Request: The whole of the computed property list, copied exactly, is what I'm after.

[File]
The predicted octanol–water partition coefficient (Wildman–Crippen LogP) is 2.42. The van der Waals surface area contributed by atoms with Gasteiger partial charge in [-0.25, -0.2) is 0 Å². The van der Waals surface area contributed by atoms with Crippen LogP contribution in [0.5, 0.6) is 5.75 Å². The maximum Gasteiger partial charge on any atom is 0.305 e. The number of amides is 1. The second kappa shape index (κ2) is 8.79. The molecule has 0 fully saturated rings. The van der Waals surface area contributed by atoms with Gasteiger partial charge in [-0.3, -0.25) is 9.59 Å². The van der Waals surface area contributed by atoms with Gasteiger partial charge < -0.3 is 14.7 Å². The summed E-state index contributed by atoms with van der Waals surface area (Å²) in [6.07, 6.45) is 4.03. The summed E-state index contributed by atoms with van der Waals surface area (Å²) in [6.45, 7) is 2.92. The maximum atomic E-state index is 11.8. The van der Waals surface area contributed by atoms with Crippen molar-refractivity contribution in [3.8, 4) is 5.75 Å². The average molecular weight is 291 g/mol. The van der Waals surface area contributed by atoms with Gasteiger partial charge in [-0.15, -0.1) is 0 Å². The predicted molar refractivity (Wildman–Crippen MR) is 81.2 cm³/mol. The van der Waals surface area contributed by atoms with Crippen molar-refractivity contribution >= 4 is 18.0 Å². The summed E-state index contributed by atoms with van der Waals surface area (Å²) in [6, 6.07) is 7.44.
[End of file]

The predicted octanol–water partition coefficient (Wildman–Crippen LogP) is 2.42. The van der Waals surface area contributed by atoms with Gasteiger partial charge in [-0.25, -0.2) is 0 Å². The van der Waals surface area contributed by atoms with Crippen LogP contribution in [0.5, 0.6) is 5.75 Å². The maximum Gasteiger partial charge on any atom is 0.305 e. The number of amides is 1. The second kappa shape index (κ2) is 8.79. The molecule has 0 fully saturated rings. The van der Waals surface area contributed by atoms with Gasteiger partial charge in [-0.3, -0.25) is 9.59 Å². The van der Waals surface area contributed by atoms with Gasteiger partial charge < -0.3 is 14.7 Å². The summed E-state index contributed by atoms with van der Waals surface area (Å²) in [6.07, 6.45) is 4.03. The summed E-state index contributed by atoms with van der Waals surface area (Å²) in [6.45, 7) is 2.92. The maximum atomic E-state index is 11.8. The van der Waals surface area contributed by atoms with Crippen molar-refractivity contribution in [3.8, 4) is 5.75 Å². The average molecular weight is 291 g/mol. The van der Waals surface area contributed by atoms with Gasteiger partial charge in [-0.15, -0.1) is 0 Å². The predicted molar refractivity (Wildman–Crippen MR) is 81.2 cm³/mol. The van der Waals surface area contributed by atoms with Crippen molar-refractivity contribution >= 4 is 18.0 Å². The summed E-state index contributed by atoms with van der Waals surface area (Å²) in [6, 6.07) is 7.44.